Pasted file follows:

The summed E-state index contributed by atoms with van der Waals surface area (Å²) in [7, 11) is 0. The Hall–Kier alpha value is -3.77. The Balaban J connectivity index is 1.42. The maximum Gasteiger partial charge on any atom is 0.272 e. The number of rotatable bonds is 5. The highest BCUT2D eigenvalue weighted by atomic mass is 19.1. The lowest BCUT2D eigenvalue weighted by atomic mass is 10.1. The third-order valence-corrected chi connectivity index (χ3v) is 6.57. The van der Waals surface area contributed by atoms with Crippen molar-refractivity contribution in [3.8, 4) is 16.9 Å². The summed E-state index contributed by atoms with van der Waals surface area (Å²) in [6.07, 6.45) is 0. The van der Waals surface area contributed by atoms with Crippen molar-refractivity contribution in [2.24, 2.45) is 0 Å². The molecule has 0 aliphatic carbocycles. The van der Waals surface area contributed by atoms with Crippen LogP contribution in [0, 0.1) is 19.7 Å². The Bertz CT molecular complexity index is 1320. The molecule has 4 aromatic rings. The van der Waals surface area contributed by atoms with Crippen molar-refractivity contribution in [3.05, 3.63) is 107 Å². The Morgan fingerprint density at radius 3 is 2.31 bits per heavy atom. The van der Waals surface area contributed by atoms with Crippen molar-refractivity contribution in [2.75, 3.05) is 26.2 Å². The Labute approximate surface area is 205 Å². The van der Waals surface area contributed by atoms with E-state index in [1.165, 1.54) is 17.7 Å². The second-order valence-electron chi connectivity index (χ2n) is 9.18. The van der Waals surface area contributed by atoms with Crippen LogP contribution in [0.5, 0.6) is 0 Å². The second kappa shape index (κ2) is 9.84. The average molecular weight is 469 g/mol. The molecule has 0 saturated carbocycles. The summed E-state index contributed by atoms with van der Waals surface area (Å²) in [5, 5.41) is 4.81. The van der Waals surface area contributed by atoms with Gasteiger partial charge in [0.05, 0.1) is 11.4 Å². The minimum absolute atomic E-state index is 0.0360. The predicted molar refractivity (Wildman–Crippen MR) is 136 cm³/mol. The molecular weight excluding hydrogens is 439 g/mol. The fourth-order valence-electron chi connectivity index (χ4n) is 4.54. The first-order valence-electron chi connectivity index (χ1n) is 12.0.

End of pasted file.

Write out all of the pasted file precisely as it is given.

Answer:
The summed E-state index contributed by atoms with van der Waals surface area (Å²) in [7, 11) is 0. The Hall–Kier alpha value is -3.77. The Balaban J connectivity index is 1.42. The maximum Gasteiger partial charge on any atom is 0.272 e. The number of rotatable bonds is 5. The highest BCUT2D eigenvalue weighted by atomic mass is 19.1. The lowest BCUT2D eigenvalue weighted by atomic mass is 10.1. The third-order valence-corrected chi connectivity index (χ3v) is 6.57. The van der Waals surface area contributed by atoms with Crippen molar-refractivity contribution in [3.8, 4) is 16.9 Å². The summed E-state index contributed by atoms with van der Waals surface area (Å²) in [6.07, 6.45) is 0. The van der Waals surface area contributed by atoms with Crippen molar-refractivity contribution in [2.24, 2.45) is 0 Å². The molecule has 0 aliphatic carbocycles. The van der Waals surface area contributed by atoms with Crippen LogP contribution in [0, 0.1) is 19.7 Å². The Bertz CT molecular complexity index is 1320. The molecule has 4 aromatic rings. The van der Waals surface area contributed by atoms with Crippen molar-refractivity contribution in [3.05, 3.63) is 107 Å². The Morgan fingerprint density at radius 3 is 2.31 bits per heavy atom. The van der Waals surface area contributed by atoms with Crippen molar-refractivity contribution in [2.75, 3.05) is 26.2 Å². The Labute approximate surface area is 205 Å². The van der Waals surface area contributed by atoms with E-state index in [1.165, 1.54) is 17.7 Å². The second-order valence-electron chi connectivity index (χ2n) is 9.18. The van der Waals surface area contributed by atoms with Crippen LogP contribution in [0.5, 0.6) is 0 Å². The second kappa shape index (κ2) is 9.84. The average molecular weight is 469 g/mol. The molecule has 0 saturated carbocycles. The summed E-state index contributed by atoms with van der Waals surface area (Å²) in [5, 5.41) is 4.81. The van der Waals surface area contributed by atoms with Gasteiger partial charge in [0.05, 0.1) is 11.4 Å². The minimum absolute atomic E-state index is 0.0360. The predicted molar refractivity (Wildman–Crippen MR) is 136 cm³/mol. The molecular weight excluding hydrogens is 439 g/mol. The fourth-order valence-electron chi connectivity index (χ4n) is 4.54. The first-order valence-electron chi connectivity index (χ1n) is 12.0.